And then, there was Eggplant Parmesan.
It’s actually pretty easy to make, especially when you have all the ingredients all ready and set to go:
- Tomato sauce
- Fried eggplant
- Fresh Parmesan cheese, shredded
- Fresh mozzarella cheese, shredded
Here are the basic steps:
If you’re like me and made fresh bread crumbs for the eggplant, the first step is, Clean out the oven.
I mentioned earlier that I had already made Eggplant Parmesan about three times this year. I’ll mention now that two of those times, I started preheating the oven for the eggplant before I remembered to clean up the bread pieces. The smell of something burning, in these cases, provided a good reminder of this step.
The next step is getring the baking dishes ready. This means adding a small layer of tomato sauce to each dish. If you’re making individual Eggplant Parmesan pieces, this is particularly important so the areas around the pieces don’t burn.
Now add all the ingredients, one after another, to form the Eggplant Parmesan pieces – the eggplant, tomato sauce, Parmesan cheese, and then the mozzarella cheese. The process for the layered version is basically the same – just repeat the same ingredient-steps to create however many layers you want. In terms of the cheese to be added, I shredded the Parmesan fine and the mozzarella regular-size.
Pictured below are the steps for the individual pieces:
To the right in the pictures above is a second dish where I did the layered version. Three layers were a good fit for this standard 9″ x 13″ x 2″ glass baking dish and for the amount of eggplant I had prepared.
When making the layers, I packed the eggplant pieces a little more tightly so there weren’t many gaps. Then following in turn, I added enough tomato sauce to make the sauce uniform on top of that.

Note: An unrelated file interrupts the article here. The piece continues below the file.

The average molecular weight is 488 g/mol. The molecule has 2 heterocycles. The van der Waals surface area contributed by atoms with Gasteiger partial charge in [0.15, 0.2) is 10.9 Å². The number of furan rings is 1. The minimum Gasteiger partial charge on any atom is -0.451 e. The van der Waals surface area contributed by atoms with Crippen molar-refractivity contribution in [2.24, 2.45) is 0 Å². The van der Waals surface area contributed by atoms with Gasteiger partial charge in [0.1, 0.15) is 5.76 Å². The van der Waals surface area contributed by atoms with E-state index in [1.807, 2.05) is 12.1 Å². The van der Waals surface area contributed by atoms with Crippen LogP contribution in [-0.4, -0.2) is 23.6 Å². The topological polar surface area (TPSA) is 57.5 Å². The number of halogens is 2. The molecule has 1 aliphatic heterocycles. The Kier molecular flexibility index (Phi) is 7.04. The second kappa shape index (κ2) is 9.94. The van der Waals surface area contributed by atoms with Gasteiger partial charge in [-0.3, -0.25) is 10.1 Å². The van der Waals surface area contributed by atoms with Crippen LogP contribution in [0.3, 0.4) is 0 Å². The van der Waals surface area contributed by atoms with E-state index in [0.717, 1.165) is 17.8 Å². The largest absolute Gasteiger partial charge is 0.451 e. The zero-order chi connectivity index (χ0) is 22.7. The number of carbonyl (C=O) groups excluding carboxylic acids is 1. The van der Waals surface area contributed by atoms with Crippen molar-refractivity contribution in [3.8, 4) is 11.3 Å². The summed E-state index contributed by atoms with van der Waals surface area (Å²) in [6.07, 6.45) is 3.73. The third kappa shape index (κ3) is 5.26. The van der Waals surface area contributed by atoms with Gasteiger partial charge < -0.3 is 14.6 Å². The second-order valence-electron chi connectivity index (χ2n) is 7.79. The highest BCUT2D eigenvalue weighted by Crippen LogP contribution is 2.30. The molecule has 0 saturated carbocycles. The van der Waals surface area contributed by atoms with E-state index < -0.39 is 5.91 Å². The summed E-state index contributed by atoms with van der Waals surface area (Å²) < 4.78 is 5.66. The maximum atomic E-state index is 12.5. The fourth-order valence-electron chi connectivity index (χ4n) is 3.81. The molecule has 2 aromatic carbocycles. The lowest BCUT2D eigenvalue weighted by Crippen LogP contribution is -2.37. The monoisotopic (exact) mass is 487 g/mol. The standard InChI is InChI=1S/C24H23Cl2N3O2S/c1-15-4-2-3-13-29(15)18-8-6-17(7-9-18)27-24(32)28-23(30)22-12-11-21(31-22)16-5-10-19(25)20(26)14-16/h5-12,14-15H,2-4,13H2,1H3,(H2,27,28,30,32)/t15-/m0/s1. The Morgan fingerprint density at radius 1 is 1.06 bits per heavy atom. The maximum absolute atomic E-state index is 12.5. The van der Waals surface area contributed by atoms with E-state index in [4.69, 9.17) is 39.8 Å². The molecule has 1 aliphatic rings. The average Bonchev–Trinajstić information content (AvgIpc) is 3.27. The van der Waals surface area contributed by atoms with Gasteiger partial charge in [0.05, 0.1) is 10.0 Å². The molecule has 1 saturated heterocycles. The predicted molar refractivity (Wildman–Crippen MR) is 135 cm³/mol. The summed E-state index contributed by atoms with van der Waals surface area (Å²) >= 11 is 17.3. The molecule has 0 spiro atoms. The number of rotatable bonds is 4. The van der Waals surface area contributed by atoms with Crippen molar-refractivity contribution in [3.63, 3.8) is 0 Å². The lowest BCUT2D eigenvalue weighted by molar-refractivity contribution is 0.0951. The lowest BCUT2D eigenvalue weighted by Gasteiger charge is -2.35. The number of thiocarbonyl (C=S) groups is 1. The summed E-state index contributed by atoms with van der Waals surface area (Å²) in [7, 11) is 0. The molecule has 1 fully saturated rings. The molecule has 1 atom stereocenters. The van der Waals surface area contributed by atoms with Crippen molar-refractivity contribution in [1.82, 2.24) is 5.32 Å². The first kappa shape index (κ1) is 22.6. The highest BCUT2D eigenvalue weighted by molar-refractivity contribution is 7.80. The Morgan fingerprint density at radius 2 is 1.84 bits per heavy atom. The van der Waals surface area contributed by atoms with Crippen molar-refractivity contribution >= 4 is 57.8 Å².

Then the cheeses are added, spread evenly on top of the sauce, and the layer’s done. Each of the three layers was the same: eggplant, tomato sauce, and then the Parmesan and mozzarella.
With the Eggplant Parmesan pieces and/or layers now ready, preheat the oven to 350 degrees, and bake until the sauce starts to bubble and the cheese all melts together (and begins to crisp just slightly). This took me 25 minutes baking at 350 (and then 5 minutes more at 400 to get the desired crisp). Maybe better would have been 20 minutes at 375 – something to try next time.
Overall, I’d call it a satisfying culinary and creative week. My original plan was to do everything in a row – Monday, Tuesday, Wednesday, Thursday – but with writing and other things, the cooking got more spread out:
- Monday – Bread crumbs
- Tuesday – Fried eggplant
- Thursday – Tomato sauce
- Sunday – Eggplant Parmesan
Of course, you can also do everything on one day. It’s really only the two middle steps, the eggplant and the sauce, that take some time. There are also ways to make the sauce more quickly, like simmering it for less time (or using canned tomatoes instead of fresh).
If you try making it, let me know how it turns out. I bet it’ll be good. For me, eating some warm, freshly-made Eggplant Parmesan is a melts-in-your-mouth experience that often makes me think, and sometimes say out loud, Wow, this is good.
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